Wathalls Open Day Reflects Changing Times in Derby

Wathalls Open Day Reflects Changing Times in Derby

Family-owned funeral directors G Wathall & Son recently held an open day at its head office in Macklin Street, Derby, to show the public how times have changed in how people in Derby have said farewell to their loved ones over the past 160 years.

The company, which is the city’s longest established independent funeral directors, celebrates its 160th anniversary this year and has been collecting photographs, documents and memories from its archives, previous and current long-serving staff and from local families.

As the anniversary coincides with the Royal wedding year of the now Duke and Duchess of Sussex- Wathalls plotted the company’s history and milestones in line with successive monarchs’ coronation years over the years.

This was displayed alongside other exhibits from across the decades up to the present day - showing how funerals have changed from traditional services with horse drawn carriages to the trend towards themed funerals with personalised coffins at different venues.

These include woodland burials, specially produced videos of the deceased playing on a screen and Wathall’s latest partnership with Derby County Football Club - enabling Rams fans to have specially-designed coffins and wakes at Pride Park.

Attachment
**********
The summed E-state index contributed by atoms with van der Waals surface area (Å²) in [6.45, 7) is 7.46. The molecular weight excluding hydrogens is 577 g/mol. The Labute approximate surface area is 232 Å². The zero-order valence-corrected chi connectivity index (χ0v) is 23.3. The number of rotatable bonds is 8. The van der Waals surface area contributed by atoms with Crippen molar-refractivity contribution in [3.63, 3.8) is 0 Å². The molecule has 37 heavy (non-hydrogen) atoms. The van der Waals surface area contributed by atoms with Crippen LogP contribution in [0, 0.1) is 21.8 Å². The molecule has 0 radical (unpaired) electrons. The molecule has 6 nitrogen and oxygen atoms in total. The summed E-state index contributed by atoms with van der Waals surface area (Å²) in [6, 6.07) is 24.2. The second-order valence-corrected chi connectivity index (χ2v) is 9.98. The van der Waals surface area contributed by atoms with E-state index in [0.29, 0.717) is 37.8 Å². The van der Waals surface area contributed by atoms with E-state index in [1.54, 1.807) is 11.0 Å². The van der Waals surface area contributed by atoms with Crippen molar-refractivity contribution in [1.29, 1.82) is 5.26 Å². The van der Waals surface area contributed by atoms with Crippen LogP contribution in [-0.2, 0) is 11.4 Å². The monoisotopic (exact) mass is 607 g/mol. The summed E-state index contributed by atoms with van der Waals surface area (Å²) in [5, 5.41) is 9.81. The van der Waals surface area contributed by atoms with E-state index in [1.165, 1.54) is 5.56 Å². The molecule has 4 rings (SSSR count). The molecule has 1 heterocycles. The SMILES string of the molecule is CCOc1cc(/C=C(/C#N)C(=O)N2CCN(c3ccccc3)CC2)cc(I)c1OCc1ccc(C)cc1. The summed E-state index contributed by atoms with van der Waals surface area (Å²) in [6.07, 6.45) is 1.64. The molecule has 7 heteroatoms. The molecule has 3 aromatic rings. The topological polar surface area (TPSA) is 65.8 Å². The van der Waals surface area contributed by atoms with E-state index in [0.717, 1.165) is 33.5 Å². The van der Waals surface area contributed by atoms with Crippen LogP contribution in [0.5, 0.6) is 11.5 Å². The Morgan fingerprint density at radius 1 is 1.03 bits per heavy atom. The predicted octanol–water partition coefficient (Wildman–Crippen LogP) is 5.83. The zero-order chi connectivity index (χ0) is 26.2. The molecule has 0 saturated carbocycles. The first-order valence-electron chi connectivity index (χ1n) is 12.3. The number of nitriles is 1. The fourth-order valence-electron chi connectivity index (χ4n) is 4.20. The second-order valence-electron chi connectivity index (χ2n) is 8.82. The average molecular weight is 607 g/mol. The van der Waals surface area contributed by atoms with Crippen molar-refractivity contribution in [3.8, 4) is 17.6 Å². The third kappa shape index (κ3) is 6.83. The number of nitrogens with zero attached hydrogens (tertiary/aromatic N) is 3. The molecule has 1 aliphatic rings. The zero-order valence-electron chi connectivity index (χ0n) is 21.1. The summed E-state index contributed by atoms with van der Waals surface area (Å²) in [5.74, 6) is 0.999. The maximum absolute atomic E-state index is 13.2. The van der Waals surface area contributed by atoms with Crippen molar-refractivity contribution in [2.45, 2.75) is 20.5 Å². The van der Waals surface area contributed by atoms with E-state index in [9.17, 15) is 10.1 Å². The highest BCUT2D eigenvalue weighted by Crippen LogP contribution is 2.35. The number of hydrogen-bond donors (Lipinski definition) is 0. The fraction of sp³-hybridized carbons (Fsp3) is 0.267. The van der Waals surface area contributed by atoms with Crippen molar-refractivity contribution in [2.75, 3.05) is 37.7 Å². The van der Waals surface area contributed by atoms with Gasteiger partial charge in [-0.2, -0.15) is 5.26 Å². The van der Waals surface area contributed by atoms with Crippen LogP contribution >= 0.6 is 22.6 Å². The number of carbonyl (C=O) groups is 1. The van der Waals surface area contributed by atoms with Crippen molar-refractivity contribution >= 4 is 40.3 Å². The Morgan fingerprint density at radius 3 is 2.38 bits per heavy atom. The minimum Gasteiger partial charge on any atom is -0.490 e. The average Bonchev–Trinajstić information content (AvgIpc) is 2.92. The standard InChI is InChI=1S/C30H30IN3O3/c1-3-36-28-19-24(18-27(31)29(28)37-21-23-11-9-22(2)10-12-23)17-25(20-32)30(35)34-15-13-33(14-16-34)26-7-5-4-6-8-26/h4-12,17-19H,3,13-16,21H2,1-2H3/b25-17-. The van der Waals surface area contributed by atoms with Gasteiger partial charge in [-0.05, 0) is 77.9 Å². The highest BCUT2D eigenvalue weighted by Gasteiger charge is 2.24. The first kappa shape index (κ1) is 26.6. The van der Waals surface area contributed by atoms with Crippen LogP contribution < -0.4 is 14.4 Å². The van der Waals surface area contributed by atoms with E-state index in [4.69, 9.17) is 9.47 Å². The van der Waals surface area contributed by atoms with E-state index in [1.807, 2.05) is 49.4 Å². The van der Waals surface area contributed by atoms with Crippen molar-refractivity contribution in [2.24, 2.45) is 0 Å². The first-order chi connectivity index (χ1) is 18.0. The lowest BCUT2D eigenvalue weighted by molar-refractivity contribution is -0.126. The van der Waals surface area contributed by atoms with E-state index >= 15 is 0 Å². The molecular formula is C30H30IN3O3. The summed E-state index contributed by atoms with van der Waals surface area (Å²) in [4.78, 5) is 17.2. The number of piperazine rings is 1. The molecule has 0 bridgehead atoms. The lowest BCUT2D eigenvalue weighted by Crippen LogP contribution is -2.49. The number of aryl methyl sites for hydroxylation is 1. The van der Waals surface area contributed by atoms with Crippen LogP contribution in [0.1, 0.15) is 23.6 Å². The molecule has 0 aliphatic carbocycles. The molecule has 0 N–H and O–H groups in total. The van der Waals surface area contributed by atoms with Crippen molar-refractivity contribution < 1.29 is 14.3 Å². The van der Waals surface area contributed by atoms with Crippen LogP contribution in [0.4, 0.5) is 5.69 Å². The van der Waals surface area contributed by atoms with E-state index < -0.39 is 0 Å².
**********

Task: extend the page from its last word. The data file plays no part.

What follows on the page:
Visitors to the open day had the chance to behind the scenes at Wathall’s including the chapel of rest and mortuary.

Helen Wathall is the fifth generation of her family to head up the company since it was established in 1858. 

She said: “Putting together the exhibition has been a wonderful opportunity to dig through our own archives and talk to other businesses and organisations in the city to gather more memorabilia.

“It has been particularly fascinating meeting with the staff at WW Winter photographers who have been established since 1852.  Our companies have worked closely together over the generations to photograph funeral processions and the deceased – particularly when very few families owned a camera in the last century.

“Other exhibits included a piece of Arval bread from Derby Museums which was the original fayre served to mourners at a wake.”

For more information about the G Wathall & Son please visit www.wathall.co.uk

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